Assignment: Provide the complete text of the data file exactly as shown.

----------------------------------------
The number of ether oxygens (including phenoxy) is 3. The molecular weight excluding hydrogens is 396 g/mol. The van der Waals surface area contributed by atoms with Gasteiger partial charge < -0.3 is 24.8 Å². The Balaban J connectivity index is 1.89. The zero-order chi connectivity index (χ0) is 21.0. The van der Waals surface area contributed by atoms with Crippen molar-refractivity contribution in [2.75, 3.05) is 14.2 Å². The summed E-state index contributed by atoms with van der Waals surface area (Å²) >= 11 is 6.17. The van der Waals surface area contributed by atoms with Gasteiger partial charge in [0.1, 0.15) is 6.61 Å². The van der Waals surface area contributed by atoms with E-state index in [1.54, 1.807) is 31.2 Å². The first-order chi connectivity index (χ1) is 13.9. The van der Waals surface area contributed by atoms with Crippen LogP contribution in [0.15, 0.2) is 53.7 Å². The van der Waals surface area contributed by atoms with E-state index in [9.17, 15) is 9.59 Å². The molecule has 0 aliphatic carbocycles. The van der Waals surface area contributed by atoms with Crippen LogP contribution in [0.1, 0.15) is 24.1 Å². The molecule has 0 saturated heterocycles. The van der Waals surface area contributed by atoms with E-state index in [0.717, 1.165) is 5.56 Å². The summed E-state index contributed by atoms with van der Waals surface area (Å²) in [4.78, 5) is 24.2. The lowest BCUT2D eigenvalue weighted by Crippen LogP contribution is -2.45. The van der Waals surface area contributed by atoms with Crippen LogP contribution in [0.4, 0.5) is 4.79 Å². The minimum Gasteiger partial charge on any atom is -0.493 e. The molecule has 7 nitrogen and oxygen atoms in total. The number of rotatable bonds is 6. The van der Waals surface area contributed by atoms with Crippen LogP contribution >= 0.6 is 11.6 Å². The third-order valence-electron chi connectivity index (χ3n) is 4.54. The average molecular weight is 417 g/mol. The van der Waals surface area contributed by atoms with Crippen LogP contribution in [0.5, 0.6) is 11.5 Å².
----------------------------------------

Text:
The number of ether oxygens (including phenoxy) is 3. The molecular weight excluding hydrogens is 396 g/mol. The van der Waals surface area contributed by atoms with Gasteiger partial charge < -0.3 is 24.8 Å². The Balaban J connectivity index is 1.89. The zero-order chi connectivity index (χ0) is 21.0. The van der Waals surface area contributed by atoms with Crippen molar-refractivity contribution in [2.75, 3.05) is 14.2 Å². The summed E-state index contributed by atoms with van der Waals surface area (Å²) >= 11 is 6.17. The van der Waals surface area contributed by atoms with Gasteiger partial charge in [0.1, 0.15) is 6.61 Å². The van der Waals surface area contributed by atoms with E-state index in [1.54, 1.807) is 31.2 Å². The first-order chi connectivity index (χ1) is 13.9. The van der Waals surface area contributed by atoms with Crippen LogP contribution in [0.15, 0.2) is 53.7 Å². The van der Waals surface area contributed by atoms with E-state index in [9.17, 15) is 9.59 Å². The molecule has 0 aliphatic carbocycles. The van der Waals surface area contributed by atoms with Crippen LogP contribution in [0.1, 0.15) is 24.1 Å². The molecule has 0 saturated heterocycles. The van der Waals surface area contributed by atoms with E-state index in [0.717, 1.165) is 5.56 Å². The summed E-state index contributed by atoms with van der Waals surface area (Å²) in [4.78, 5) is 24.2. The lowest BCUT2D eigenvalue weighted by Crippen LogP contribution is -2.45. The van der Waals surface area contributed by atoms with Crippen LogP contribution in [0.4, 0.5) is 4.79 Å². The minimum Gasteiger partial charge on any atom is -0.493 e. The molecule has 7 nitrogen and oxygen atoms in total. The number of rotatable bonds is 6. The van der Waals surface area contributed by atoms with Crippen LogP contribution >= 0.6 is 11.6 Å². The third-order valence-electron chi connectivity index (χ3n) is 4.54. The average molecular weight is 417 g/mol. The van der Waals surface area contributed by atoms with Crippen LogP contribution in [0.5, 0.6) is 11.5 Å².